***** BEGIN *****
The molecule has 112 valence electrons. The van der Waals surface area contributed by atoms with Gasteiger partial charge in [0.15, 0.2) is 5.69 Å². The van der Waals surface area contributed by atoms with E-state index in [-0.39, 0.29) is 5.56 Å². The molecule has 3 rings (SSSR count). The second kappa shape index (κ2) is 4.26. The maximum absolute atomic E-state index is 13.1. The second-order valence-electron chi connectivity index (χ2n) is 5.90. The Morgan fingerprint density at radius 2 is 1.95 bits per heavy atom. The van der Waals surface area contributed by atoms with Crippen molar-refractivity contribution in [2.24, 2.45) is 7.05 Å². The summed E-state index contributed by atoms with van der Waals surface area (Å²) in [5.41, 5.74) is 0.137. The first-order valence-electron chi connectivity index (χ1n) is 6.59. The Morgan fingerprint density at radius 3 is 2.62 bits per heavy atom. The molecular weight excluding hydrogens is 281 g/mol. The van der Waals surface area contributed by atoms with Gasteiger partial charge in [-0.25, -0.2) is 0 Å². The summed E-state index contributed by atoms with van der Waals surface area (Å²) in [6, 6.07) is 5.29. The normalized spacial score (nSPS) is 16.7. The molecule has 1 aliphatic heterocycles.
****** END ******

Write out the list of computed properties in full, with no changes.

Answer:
The molecule has 112 valence electrons. The van der Waals surface area contributed by atoms with Gasteiger partial charge in [0.15, 0.2) is 5.69 Å². The van der Waals surface area contributed by atoms with E-state index in [-0.39, 0.29) is 5.56 Å². The molecule has 3 rings (SSSR count). The second kappa shape index (κ2) is 4.26. The maximum absolute atomic E-state index is 13.1. The second-order valence-electron chi connectivity index (χ2n) is 5.90. The Morgan fingerprint density at radius 2 is 1.95 bits per heavy atom. The van der Waals surface area contributed by atoms with Crippen molar-refractivity contribution in [2.24, 2.45) is 7.05 Å². The summed E-state index contributed by atoms with van der Waals surface area (Å²) in [5.41, 5.74) is 0.137. The first-order valence-electron chi connectivity index (χ1n) is 6.59. The Morgan fingerprint density at radius 3 is 2.62 bits per heavy atom. The molecular weight excluding hydrogens is 281 g/mol. The van der Waals surface area contributed by atoms with Gasteiger partial charge in [-0.25, -0.2) is 0 Å². The summed E-state index contributed by atoms with van der Waals surface area (Å²) in [6, 6.07) is 5.29. The normalized spacial score (nSPS) is 16.7. The molecule has 1 aliphatic heterocycles.